2005-08-25 / Columnists

Historical Views of the Rockaways

Mariano Piazza
From The Rockaway Museum by Emil Lucev, Curator Dedicated To The Memory Of Leon S. Locke

Mariano Piazza’s Italian Bakery, Hammels, Rockaway Beach-1922

From The Rockaway Museum
by Emil Lucev, Curator
Dedicated To The Memory Of Leon S. Locke

Many thanks to Mrs. Anthony Piazza of Long Beach for today’s historical view. The photo is of her husband’s father, Mariano Piazza, and the picture was taken on Beach 81 Street near the beach in the Hammels section of the Rockaway Beach Peninsula in 1932. The camera records the purchase of a new bakery truck in the same year.

Mariano and Alberta Piazza came to America as legal immigrants in 1911. With them came their children Mariano, (in the picture) another son, Joseph, and their only daughter Frances. The family was native to the island of Sicily, off the southern coast of Italy. Young Mariano was only fourteen years of age and was an apprentice baker.

The family settled in the Rockaways, which had a large Italian neighborhood in the Hammels section, and another in the Inwood section of the Five Towns.

After working hard and saving for a decade, Mariano opened his own bakery on the boulevard near Beach 81 Street in 1922. As a successful baker, he then married his wife Mary and had two children, a son Anthony and a daughter Alberta.

When Mariano purchased his first bakery truck, a Model T Ford, he proudly posed for a portrait taken by Feiner Studio, the local photographer. On the truck side is the telephone number of the baker, Belle Harbor 3037, and his home address is given as 175 Beach 81 Street, Rockaway Beach. This telephone exchange existed between 1920 and 1930, when Belle Harbor 5 came to be used.

The old Model T Ford was a unique and versatile conveyance. Notice the solid rubber tires on the rear wheels, and the newfangled inflatable tires on the front wheels. This new innovation by tire makers was cursed by many old-timers when they got their first flat. The suspension in front was a single leaf spring between the front wheel hubs above the axle. In the rear were two leaf springs and two struts which made up the rear suspension, to keep the rear axle and worm gear operated rear end in place, but earlier Model T’s had only one cross spring in the rear.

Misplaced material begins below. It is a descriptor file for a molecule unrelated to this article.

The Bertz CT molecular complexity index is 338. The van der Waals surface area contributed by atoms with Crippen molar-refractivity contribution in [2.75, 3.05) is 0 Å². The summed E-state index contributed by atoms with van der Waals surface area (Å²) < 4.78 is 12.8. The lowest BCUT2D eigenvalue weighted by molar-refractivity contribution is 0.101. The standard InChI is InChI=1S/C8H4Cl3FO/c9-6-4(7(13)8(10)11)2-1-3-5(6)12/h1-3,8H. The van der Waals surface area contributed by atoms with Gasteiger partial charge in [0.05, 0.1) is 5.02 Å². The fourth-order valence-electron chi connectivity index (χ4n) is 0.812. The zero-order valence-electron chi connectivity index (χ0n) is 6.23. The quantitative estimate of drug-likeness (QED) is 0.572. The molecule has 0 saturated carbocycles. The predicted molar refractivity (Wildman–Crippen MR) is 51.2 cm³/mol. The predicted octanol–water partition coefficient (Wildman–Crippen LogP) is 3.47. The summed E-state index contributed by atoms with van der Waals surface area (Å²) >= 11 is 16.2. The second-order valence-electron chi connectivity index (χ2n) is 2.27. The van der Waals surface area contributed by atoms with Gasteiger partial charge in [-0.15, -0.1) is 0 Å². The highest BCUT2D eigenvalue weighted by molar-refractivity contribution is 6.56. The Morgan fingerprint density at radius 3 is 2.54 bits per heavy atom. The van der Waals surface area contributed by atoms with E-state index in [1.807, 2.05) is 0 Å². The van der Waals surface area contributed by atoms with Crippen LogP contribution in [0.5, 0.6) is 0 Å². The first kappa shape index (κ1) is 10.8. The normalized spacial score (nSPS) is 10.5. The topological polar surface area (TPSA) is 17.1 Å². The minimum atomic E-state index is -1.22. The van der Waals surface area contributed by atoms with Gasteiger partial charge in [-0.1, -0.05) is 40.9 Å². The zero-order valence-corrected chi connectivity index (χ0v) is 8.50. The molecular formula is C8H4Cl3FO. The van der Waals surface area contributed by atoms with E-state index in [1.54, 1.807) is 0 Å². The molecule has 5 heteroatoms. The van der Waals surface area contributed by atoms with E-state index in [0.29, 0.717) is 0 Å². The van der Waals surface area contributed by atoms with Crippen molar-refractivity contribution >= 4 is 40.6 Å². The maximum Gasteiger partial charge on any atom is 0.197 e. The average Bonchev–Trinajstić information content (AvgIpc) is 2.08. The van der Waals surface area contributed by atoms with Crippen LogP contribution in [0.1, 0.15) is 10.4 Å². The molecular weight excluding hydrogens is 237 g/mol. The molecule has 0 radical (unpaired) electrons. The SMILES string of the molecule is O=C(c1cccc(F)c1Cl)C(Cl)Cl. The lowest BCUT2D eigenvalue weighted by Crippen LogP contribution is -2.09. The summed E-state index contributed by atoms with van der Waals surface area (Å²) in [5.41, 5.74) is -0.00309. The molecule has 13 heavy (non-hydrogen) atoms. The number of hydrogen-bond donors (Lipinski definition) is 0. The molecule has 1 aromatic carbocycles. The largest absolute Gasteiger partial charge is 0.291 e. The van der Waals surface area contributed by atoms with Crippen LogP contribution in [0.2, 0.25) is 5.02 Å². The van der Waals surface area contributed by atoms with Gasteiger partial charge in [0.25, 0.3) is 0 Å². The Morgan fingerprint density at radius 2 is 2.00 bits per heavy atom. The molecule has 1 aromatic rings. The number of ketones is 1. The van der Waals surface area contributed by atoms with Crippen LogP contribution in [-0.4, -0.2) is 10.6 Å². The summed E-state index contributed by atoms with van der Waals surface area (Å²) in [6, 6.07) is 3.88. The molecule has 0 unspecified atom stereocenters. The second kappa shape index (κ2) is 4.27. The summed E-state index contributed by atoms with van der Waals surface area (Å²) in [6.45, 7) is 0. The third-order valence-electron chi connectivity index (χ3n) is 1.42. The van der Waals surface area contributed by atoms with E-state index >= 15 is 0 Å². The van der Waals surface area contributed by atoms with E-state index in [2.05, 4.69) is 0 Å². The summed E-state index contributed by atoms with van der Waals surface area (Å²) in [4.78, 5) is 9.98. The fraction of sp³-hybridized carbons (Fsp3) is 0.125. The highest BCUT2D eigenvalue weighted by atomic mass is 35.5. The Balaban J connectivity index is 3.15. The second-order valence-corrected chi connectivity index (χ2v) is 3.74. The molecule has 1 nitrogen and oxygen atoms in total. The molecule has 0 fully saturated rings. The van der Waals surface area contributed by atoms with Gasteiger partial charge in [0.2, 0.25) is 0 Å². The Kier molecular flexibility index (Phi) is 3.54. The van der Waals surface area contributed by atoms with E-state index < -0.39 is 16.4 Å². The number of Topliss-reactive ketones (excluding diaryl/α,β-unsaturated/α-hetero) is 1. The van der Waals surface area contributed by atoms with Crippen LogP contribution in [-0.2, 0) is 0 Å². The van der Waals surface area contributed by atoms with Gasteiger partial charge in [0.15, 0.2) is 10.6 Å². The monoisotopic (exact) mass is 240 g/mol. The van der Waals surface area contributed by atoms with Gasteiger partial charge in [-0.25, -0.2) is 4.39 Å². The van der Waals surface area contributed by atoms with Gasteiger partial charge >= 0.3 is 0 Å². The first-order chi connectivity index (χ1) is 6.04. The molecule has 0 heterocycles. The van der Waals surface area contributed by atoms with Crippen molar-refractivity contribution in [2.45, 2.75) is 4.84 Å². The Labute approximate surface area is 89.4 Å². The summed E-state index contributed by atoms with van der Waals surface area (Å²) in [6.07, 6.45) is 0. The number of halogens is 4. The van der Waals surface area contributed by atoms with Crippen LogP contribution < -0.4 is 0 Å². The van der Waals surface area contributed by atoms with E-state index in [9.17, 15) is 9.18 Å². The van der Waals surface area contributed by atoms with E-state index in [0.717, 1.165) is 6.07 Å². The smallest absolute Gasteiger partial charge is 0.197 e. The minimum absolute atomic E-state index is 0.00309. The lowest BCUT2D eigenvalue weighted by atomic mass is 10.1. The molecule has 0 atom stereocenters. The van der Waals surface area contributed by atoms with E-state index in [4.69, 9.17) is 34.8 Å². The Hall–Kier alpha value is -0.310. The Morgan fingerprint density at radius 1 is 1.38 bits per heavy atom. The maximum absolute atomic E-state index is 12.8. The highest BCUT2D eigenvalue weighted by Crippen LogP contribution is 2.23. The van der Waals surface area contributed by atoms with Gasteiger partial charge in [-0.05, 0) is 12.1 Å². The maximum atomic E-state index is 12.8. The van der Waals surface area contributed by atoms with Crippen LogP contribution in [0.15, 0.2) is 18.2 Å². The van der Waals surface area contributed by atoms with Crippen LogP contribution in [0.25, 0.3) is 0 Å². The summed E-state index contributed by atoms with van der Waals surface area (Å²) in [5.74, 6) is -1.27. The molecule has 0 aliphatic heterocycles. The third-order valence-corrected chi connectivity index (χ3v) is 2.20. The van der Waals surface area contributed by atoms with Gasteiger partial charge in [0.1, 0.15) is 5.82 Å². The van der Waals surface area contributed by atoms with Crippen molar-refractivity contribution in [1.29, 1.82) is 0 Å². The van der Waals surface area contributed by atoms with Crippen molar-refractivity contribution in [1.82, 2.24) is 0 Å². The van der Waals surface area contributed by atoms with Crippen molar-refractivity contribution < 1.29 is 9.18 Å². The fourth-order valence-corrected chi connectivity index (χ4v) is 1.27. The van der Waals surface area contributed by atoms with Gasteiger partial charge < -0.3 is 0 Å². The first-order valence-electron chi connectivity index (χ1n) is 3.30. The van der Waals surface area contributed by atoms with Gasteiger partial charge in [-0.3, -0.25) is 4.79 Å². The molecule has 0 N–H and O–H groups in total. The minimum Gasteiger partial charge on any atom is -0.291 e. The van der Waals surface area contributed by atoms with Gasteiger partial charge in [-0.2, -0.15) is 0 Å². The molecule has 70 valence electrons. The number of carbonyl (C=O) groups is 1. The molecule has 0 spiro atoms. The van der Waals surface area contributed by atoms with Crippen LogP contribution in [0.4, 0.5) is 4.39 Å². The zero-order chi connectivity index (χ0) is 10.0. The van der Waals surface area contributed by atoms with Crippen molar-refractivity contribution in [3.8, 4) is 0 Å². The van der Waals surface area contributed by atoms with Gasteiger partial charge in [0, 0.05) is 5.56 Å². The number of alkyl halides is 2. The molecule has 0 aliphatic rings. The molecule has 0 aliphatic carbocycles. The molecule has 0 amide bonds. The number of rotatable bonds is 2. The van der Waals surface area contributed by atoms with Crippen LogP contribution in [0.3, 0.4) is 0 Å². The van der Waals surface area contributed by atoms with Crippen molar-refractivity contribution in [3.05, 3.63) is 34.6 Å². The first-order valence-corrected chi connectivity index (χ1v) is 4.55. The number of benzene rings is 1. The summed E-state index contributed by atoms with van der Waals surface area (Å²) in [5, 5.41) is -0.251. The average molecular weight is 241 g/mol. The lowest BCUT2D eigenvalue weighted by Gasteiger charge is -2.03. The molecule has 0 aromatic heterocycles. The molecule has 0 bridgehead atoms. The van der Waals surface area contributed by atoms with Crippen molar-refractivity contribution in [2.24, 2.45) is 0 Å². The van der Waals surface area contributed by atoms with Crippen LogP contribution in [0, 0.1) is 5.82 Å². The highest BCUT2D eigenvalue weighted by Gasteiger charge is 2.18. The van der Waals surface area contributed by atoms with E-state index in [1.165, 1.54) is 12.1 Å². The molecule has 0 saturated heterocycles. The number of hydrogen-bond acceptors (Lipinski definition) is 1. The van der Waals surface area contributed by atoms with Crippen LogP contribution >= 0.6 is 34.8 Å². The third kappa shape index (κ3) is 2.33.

The hand-cranked, four cylinder flathead engine was started after setting the throttle and spark advance levers, which were mounted on the steering column, under the steering wheel. The four ignition coils were mounted under the dashboard and had vibrating points on top, with ignition wires leading to the plugs in the engine head. When the key was turned on, one sound should come from the vibrating coils. If not, a slight kick or two made this happen.

Then the engine could be crank-started by hand, and it had to be remembered to place your thumb under the crank handle (not to grab as you normally would a handle) and also to keep your chin up! By not observing this safety measure, a kickback by the engine could be disastrous to one’s arm and face! Self-starters came later on. There was no gearshift on the “T,” and three-foot pedals on the floor gave you forward, reverse, and a foot brake connected to the rear wheels by metal rods.

When starting the “T,” the forward pedal (on the left) was held down by a driver’s foot, or blocked and held down by a piece of wood-if you were the driver. After the start and warm-up, the pedal was unblocked and let up by the driver’s foot, slowly, to engage the planetary gears for forward motion, as the throttle on the steering column was moved down to accelerate.

To stop, you decelerated and applied pressure to the right brake pedal, while depressing the forward pedal down to disengage the transmission gears.

To back up, the forward pedal was held down, and the center pedal was depressed to engage the reverse gears. A hand-operated parking brake was interconnected with the brake pedal, both operating the brake rods.

The “T’ was fun to drive, and yours truly learned at the age of 10 years, working with my grandfather on the ice route in Edgemere. Now back to Piazza, the baker!

Mr. Piazza maintained his bakery on Beach 81 Street until 1940, when he opened a new bread and Italian pastry bakery on the Boulevard near Beach 84 Street. Piazza’s bakery remained there until 1954, when the property was condemned for the Hammel’s Housing Project. After this, Piazza went into semi-retirement, and helped a friend run John’s Bakery in Ozone Park, Queens. He remained with the Ozone Park bakery until 1962. Mariano Piazza died in 1979 at his home in Long Beach, New York.

When people in Rockaway Beach sat down to supper in the evening, and the crust of a loaf of Mariano Piazza’s bread was broken at the table, people in Brooklyn asked, “What was that sound?”

You laugh, eh! When was the last time that you broke a loaf of fresh-baked bread and heard that kind of craaaaaack!

As the big-time commercial bakeries slowly offered their goods to many stores in the Rockaways, the family-owned mom and pop bakeries began to dwindle in numbers. A few still exist, but I look for the one that has a sign that states, “All baking done on the premises.” Once again, many thanks to Mr. And Mrs. Anthony Piazza for today’s historical view.

Return to top

Email Us
Contact Us

Copyright 1999 - 2016 Wave Publishing Co. All Rights Reserved

Neighborhoods | History



Check Out News Podcasts at Blog Talk Radio with Riding the Wave with Mark Healey on BlogTalkRadio